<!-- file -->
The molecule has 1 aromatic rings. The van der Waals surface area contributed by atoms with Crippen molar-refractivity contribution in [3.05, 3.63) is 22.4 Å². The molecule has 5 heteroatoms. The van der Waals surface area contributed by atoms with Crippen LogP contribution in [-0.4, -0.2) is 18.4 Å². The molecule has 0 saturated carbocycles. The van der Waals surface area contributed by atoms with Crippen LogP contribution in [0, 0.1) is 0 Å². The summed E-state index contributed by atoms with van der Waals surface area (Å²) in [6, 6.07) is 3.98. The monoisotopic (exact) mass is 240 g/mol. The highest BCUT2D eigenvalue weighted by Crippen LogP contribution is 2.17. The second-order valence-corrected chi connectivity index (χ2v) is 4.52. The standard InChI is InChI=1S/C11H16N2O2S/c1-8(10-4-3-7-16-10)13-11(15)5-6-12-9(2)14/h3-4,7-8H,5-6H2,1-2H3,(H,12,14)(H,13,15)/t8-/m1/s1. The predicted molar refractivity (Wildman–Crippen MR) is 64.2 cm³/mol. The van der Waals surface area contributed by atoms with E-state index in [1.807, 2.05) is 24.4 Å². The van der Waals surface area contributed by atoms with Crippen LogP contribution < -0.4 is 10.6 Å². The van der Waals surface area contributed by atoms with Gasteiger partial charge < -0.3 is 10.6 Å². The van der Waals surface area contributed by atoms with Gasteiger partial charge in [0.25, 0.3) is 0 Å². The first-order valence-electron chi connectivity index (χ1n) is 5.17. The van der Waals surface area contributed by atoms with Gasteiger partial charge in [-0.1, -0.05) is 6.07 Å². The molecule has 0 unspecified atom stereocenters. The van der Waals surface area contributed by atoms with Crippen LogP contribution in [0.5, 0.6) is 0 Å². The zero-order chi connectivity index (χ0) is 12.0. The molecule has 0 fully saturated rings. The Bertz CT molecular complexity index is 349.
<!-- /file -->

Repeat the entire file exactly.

The molecule has 1 aromatic rings. The van der Waals surface area contributed by atoms with Crippen molar-refractivity contribution in [3.05, 3.63) is 22.4 Å². The molecule has 5 heteroatoms. The van der Waals surface area contributed by atoms with Crippen LogP contribution in [-0.4, -0.2) is 18.4 Å². The molecule has 0 saturated carbocycles. The van der Waals surface area contributed by atoms with Crippen LogP contribution in [0, 0.1) is 0 Å². The summed E-state index contributed by atoms with van der Waals surface area (Å²) in [6, 6.07) is 3.98. The monoisotopic (exact) mass is 240 g/mol. The highest BCUT2D eigenvalue weighted by Crippen LogP contribution is 2.17. The second-order valence-corrected chi connectivity index (χ2v) is 4.52. The standard InChI is InChI=1S/C11H16N2O2S/c1-8(10-4-3-7-16-10)13-11(15)5-6-12-9(2)14/h3-4,7-8H,5-6H2,1-2H3,(H,12,14)(H,13,15)/t8-/m1/s1. The predicted molar refractivity (Wildman–Crippen MR) is 64.2 cm³/mol. The van der Waals surface area contributed by atoms with E-state index in [1.807, 2.05) is 24.4 Å². The van der Waals surface area contributed by atoms with Crippen LogP contribution < -0.4 is 10.6 Å². The van der Waals surface area contributed by atoms with Gasteiger partial charge < -0.3 is 10.6 Å². The van der Waals surface area contributed by atoms with Gasteiger partial charge in [0.25, 0.3) is 0 Å². The first-order valence-electron chi connectivity index (χ1n) is 5.17. The van der Waals surface area contributed by atoms with Gasteiger partial charge in [-0.1, -0.05) is 6.07 Å². The molecule has 0 unspecified atom stereocenters. The van der Waals surface area contributed by atoms with Crippen LogP contribution in [0.5, 0.6) is 0 Å². The zero-order chi connectivity index (χ0) is 12.0. The molecule has 0 fully saturated rings. The Bertz CT molecular complexity index is 349.